July 09, 2020
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Khamsin An Arabian Folktale

They filled Cairo’s streets, change is in the air. What will a cornered Mubarak do?

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Khamsin An Arabian Folktale
Khamsin An Arabian Folktale

The area of ground separating them was just a few hundred yards but the political divide between the two sides who were raining down rocks and stones on each other may now be impossible to bridge. I was standing on the edge, at Tahrir or ‘Liberation’ Square. One of Cairo’s most famous landmarks is now a battleground. The pro- and anti-Mubarak demonstrators have been engaging in running street battles for days. Automatic gunfire punctuated the screams and shouts and the sound of the sidewalk being broken up for ammunition. I was on the frontline of that battle with the young men, demanding that President Hosni Mubarak goes. They had just breached the barricades of the pro-Mubarak camp, which many here believe are government security men dressed in civilian clothes. They poured through the cracks between the burnt-out cars and trucks lying on their sides on the road. I ran through with them. Men holding their bleeding heads or carrying their unconscious comrades staggered past in the other direction. Tanks now stand where hawkers used to sell postcards to passing tourists. This is Cairo today. The city that spawned one of the world’s greatest civilisations is now lurching towards barbarity.

So after 30 years of putting up with President Mubarak, what finally pushed people over the edge? How did the region’s most stable country get dragged to the edge of the abyss? The roots of this week’s uprising can be traced back to January 25, when small protests were held around the country on national police day to protest against police brutality. Without a trace of irony, the reaction of the police to the protests was...police brutality. Some protesters were killed, many more were beaten up. And so they in turn responded with calculated fury.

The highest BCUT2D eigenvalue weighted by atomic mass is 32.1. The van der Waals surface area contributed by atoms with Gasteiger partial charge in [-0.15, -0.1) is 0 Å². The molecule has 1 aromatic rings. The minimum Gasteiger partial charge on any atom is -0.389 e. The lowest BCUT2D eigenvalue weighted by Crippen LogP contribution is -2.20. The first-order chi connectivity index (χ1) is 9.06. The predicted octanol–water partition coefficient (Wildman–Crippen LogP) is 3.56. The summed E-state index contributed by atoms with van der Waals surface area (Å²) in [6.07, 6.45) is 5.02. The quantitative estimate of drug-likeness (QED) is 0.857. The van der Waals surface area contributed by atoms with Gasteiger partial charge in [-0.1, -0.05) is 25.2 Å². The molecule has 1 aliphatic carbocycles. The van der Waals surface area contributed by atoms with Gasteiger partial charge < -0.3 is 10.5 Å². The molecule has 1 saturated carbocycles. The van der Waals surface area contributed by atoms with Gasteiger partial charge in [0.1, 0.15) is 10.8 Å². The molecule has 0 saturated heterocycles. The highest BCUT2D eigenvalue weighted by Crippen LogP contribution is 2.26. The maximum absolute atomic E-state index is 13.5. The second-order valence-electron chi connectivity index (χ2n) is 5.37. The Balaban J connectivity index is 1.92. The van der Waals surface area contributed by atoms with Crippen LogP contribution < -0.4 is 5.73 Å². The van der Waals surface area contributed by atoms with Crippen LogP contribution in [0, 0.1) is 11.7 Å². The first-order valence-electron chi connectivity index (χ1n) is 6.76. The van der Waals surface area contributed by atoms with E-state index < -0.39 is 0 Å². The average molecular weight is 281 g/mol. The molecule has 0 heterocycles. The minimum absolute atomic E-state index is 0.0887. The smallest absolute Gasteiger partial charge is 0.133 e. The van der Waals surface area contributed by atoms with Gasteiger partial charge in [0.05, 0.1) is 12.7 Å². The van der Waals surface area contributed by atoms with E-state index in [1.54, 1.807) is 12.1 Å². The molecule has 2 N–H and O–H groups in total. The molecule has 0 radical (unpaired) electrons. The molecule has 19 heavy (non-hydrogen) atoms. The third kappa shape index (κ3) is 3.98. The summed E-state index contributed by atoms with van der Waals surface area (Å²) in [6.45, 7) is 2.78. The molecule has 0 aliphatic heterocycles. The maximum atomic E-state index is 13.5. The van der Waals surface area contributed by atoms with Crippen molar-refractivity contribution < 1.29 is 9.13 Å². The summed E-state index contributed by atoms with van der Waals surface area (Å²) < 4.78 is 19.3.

People rule Tens of thousands of protesters stoned and confronted anti-riot policemen in Cairo, Jan 28. Within days, the police melted from the streets...and for a while the looters took over.

“Made in US, look! Made in US you see, you see,” he screamed at me, the only foreigner he could find, his eyes running with tears, his face red with anger. There wasn’t much use pointing out that the same gas canister had also had me coughing and gasping for air on the side of the street as riot police charged hundreds of protesters along the banks of the river Nile. But this was last Friday’s ‘Day of Rage’ and there was a lot of it to go around. Egypt and its capital Cairo have always seethed in frustration. It is a virtual police state. Hundreds of thousands of people are employed to snoop on, harass, intimidate and torment this nation of 85 million people. But not today. Now the people owned the streets and soon they had the police on the run.

Their anger had two targets. “America we will change you,” read a home-made placard.

Their anger had two targets. The larger one was still President Mubarak but not too far behind was the Egyptian regime’s strongest ally. “America we will change you,” read one home-made placard. By the end of the day, I was being jostled and pushed by a mixture of looters and protesters as I watched flames consume the ruling National Democratic Party headquarters. As it burned, young men ran in and out of the building stealing chairs, tables, filing cabinets, anything that was not nailed down. The police, who hours earlier had been fighting pitched battles on the streets, had melted into the night. They had been told to go home just as somebody was making it rather easy for all the prisoners from the city’s four largest jails to escape, all at the same time. The mains roads into town were littered with their discarded uniforms. Some of them were undoubtedly here grabbing what they could. But many more were beginning to prey on the middle-class suburbs that dot the city. Throughout the night they ransacked homes, terrifying and sometimes attacking their middle-class owners.

It could have torn the society apart, instead it built a more formidable force of opposition against Mubarak. The fear recreated local communities in a city where people had adopted the western urban trait of never having met the family living next door. Suddenly neighbours who’d never talked began swapping telephone numbers, rotas were created to allow people to go to Tahrir Square to protest while other looked after their homes. Walking around the city during curfew meant being stopped every 50 paces at vigilante checkpoints staffed by educated middle-class people warming themselves from the winter chill by chopping up and burning the local police post. One weary housewife, who was spending her nights in the street outside her home armed with her best kitchen carving knife, told me, “Someone who if you see in the street you wouldn’t know, now you are trusting him to secure your family while you are protesting. This is amazing.” And so their confidence came flooding back and they poured it into their “Million-Person March”.